Look Past Disappointing Jobs Report
But continued slow hiring will give Ben Bernanke more ammo for keeping credit loose.
Don’t be misled by the weak job growth reported for November -- just 39,000. Seasonal calculations involving retail store hiring likely underestimated the gains and signal an upward revision next month. In addition, a panoply of other data show an economy that is growing, at least modestly. They include rising car sales, a bump in overall retail spending and a decline in the filing of first time claims for unemployment benefits over the past four weeks. Moreover, the outlook among purchasing managers in manufacturing and services remains favorable.
But progress will continue to be slow. With GDP growing at less than 3% (annualized rate) for the next year or so, millions will remain out of a job for months or even years. It’ll be 2012 before the unemployment rate sinks below the 9% mark. In November, it ticked upward to 9.8% from 9.6% in October.
About 8.5 million jobs were lost in 2008 and 2009. Since recovery began in June 2009, when GDP turned upward, only about 1 million have been added back. Gains in employment lagged -- in fact, the economy lost an additional 1 million jobs in the first six months of the recovery. Moreover, economic growth, at 2.5% in the third quarter, is barely enough to meet job growth from newcomers to the labor force. We expect about 1 million jobs to be added this year and about 1.5 million in 2011. Although productivity gains continue, the pace of increase is slower, so employers will find it harder to delay hiring workers as the economy grows and orders increase.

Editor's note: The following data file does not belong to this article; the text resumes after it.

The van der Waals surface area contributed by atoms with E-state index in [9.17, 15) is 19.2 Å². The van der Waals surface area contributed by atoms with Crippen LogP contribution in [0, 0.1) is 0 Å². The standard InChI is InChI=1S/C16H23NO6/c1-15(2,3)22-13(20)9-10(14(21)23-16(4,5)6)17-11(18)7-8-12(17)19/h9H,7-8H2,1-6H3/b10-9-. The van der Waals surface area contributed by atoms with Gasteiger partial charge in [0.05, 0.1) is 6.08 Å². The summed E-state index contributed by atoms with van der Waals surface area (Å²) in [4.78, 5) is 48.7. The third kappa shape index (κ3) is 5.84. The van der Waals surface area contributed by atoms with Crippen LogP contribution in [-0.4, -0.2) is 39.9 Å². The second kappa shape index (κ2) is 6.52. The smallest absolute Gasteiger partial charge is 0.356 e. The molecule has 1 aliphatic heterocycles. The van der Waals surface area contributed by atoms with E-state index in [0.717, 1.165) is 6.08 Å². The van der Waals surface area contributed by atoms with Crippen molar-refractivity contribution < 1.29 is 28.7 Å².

Hiring indeed has stepped up since October, whose increase of 172,000 jobs (revised up from 151,000) had raised expectations for a better November. Two straight months of solid increases would have been a signal that the labor force had turned a corner. Sectors showing job gains include health care, temps, leisure and hospitality. But manufacturing, construction and retail also showed losses for the month. All told, private sector hiring in services did show a gain of 65,000, but that category had been adding more than 100,000 jobs in each of the past two months.
The report will confirm the views and actions of Federal Reserve Chairman Ben Bernanke, who is leading policy in the direction of more credit easing out of concern that the primary threat right now is economic growth slowing rather than inflation spurting. Bernanke’s critics, citing concerns about the threat of inflation, have been urging the Fed to back off.